The Border Crisis is Causing A Drug Pandemic

Since entering the White House in January, the Biden administration has been dealing with a continuing crisis at the Southern border. There are few signs that it is easing down, with the number of migrants and seizures of the deadly narcotic fentanyl both on the rise.

In May, there were more than 180,000 migrant interactions. This is up from far more than 178,000 in April and substantially higher than that of the 78,000 in January; although, the numbers have been steadily climbing since April of last year.

The 180,034 interactions in May are significantly greater than the 23,237 recorded last year; they also even higher than the 144,166 recorded in May 2019 during the height of that year’s immigration crisis.


Because of the COVID-19 epidemic, the Biden administration observed that 112,302 largely single adults were expelled via Title 42 public health limitations; this suggests that the majority of refugees making multiple attempts to enter the United States may have grown.

Homeland Security Secretary Alejandro Mayorkas, on the other hand, left open the prospect of lifting Title 42 restrictions once the pandemic threat has passed — and is under fire from the Democratic Party’s left-wing to do just that.

The Problem of Child Migrants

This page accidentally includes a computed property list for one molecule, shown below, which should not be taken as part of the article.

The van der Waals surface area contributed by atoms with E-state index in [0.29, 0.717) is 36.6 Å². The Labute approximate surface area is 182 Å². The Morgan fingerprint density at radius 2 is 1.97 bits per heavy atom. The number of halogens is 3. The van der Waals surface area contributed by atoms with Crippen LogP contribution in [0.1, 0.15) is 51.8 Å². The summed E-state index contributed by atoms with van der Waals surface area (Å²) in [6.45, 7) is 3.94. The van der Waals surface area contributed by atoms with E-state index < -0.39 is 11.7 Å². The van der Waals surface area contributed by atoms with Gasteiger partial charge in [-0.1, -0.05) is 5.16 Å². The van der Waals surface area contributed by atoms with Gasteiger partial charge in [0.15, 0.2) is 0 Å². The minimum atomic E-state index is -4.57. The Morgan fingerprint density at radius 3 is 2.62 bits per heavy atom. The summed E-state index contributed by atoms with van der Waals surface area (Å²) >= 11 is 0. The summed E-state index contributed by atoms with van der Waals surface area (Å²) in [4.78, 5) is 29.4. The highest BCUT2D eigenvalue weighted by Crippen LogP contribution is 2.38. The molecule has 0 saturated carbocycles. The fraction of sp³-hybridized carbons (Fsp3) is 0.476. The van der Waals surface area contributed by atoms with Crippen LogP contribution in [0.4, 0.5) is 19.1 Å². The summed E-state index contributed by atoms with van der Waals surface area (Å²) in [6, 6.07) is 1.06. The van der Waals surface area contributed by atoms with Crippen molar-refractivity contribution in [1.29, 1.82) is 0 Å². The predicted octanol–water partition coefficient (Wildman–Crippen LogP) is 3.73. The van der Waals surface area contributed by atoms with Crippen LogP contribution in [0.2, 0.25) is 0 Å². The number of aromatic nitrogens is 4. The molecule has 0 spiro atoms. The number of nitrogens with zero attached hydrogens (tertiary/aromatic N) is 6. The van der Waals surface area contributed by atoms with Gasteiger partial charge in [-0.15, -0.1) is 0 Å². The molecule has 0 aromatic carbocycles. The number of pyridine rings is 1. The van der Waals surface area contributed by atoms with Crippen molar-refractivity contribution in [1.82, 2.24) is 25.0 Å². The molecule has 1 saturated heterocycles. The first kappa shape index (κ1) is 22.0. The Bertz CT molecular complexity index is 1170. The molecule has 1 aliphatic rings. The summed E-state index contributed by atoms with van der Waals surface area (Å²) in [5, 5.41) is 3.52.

However, photographs of child migrants – from whom the Biden administration is refusing to remove under Title 42 – being dropped at the border by smugglers and left to fend for themselves have continued to surface.

Consequently, drug arrests increased by 18% in May compared to April 2021. While the aggregate figure is lower than May 2020 and a number of other months, in both FY 2020 and 2021, seizures of the deadly opioid fentanyl are far higher; they are up more than 300 percent from May last year.

Seizures of the lethal substance have increased by 56 percent in FY 2021 compared to the same period in FY 2020, according to CPB.

How Dangerous is Fentanyl?

Fentanyl is an opioid used to alleviate pain and 50 to 100 times more effective than heroin. According to the CDC, more than 36,000 people died in 2019 from overdoses using synthetic opioids like fentanyl.

As more refugees arrive at the border, more are left stranded in the wilderness, which is becoming increasingly hot. Agents have come across U-Hauls crammed with immigrants in temperatures well above 100 degrees.

Meanwhile, CBP conducted 7,084 border rescues across the country in FY 2021, rescuing 35 percent more people than it did in FY 2020.

In the meantime, Border Patrol agents have continued to detain gang members, sex offenders, and other dangerous undocumented immigrants at the Mexican border. When compared to the same period previous fiscal year, Border Patrol agents in Texas’ Del Rio Sector have observed a 3,166 percent spike in arrests of convicted sex offenders.

The amount of child migrants coming across the border (which fell from historic levels in March to around 10,000 in May) is one piece of data that implies the government is easing up.

Officials have also noted a decrease in children in Border Patrol custody, with 16,000 migrant children currently in Health and Human Services (HHS) custody; this is down from 22,000 last month – though this is due to the children being reunited with sponsors across the country, rather than not being removed.

Republicans have reacted angrily to this decision.